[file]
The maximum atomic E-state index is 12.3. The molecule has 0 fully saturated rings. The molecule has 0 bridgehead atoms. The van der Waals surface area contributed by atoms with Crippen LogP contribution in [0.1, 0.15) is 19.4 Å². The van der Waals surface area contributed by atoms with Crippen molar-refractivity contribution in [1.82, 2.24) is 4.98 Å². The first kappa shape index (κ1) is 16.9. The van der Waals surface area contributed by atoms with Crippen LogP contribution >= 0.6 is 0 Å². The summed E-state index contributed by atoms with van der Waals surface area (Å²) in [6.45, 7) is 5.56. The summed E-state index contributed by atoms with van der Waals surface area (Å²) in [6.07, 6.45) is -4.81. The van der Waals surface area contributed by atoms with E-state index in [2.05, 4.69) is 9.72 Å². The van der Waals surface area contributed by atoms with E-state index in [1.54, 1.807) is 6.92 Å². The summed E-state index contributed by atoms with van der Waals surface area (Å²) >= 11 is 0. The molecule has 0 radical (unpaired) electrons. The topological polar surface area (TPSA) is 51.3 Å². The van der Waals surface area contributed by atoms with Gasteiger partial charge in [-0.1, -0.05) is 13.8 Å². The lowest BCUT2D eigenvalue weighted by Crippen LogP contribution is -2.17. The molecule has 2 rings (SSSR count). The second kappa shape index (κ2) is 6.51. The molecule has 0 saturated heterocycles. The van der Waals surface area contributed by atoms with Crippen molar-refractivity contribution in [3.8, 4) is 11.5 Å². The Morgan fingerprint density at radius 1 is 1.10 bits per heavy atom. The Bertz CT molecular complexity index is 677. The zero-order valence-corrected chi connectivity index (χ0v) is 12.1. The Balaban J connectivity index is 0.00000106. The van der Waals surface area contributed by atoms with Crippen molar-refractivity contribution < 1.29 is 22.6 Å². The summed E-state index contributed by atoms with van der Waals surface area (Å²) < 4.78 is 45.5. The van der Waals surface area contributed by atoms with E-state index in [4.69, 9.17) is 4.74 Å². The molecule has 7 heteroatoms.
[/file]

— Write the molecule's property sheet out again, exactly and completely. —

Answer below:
The maximum atomic E-state index is 12.3. The molecule has 0 fully saturated rings. The molecule has 0 bridgehead atoms. The van der Waals surface area contributed by atoms with Crippen LogP contribution in [0.1, 0.15) is 19.4 Å². The van der Waals surface area contributed by atoms with Crippen molar-refractivity contribution in [1.82, 2.24) is 4.98 Å². The first kappa shape index (κ1) is 16.9. The van der Waals surface area contributed by atoms with Crippen LogP contribution >= 0.6 is 0 Å². The summed E-state index contributed by atoms with van der Waals surface area (Å²) in [6.45, 7) is 5.56. The summed E-state index contributed by atoms with van der Waals surface area (Å²) in [6.07, 6.45) is -4.81. The van der Waals surface area contributed by atoms with E-state index in [2.05, 4.69) is 9.72 Å². The van der Waals surface area contributed by atoms with E-state index in [1.54, 1.807) is 6.92 Å². The summed E-state index contributed by atoms with van der Waals surface area (Å²) >= 11 is 0. The molecule has 0 radical (unpaired) electrons. The topological polar surface area (TPSA) is 51.3 Å². The van der Waals surface area contributed by atoms with Gasteiger partial charge in [-0.1, -0.05) is 13.8 Å². The lowest BCUT2D eigenvalue weighted by Crippen LogP contribution is -2.17. The molecule has 2 rings (SSSR count). The second kappa shape index (κ2) is 6.51. The molecule has 0 saturated heterocycles. The van der Waals surface area contributed by atoms with Crippen molar-refractivity contribution in [3.8, 4) is 11.5 Å². The Morgan fingerprint density at radius 1 is 1.10 bits per heavy atom. The Bertz CT molecular complexity index is 677. The zero-order valence-corrected chi connectivity index (χ0v) is 12.1. The Balaban J connectivity index is 0.00000106. The van der Waals surface area contributed by atoms with Crippen molar-refractivity contribution < 1.29 is 22.6 Å². The summed E-state index contributed by atoms with van der Waals surface area (Å²) < 4.78 is 45.5. The van der Waals surface area contributed by atoms with E-state index in [4.69, 9.17) is 4.74 Å². The molecule has 7 heteroatoms.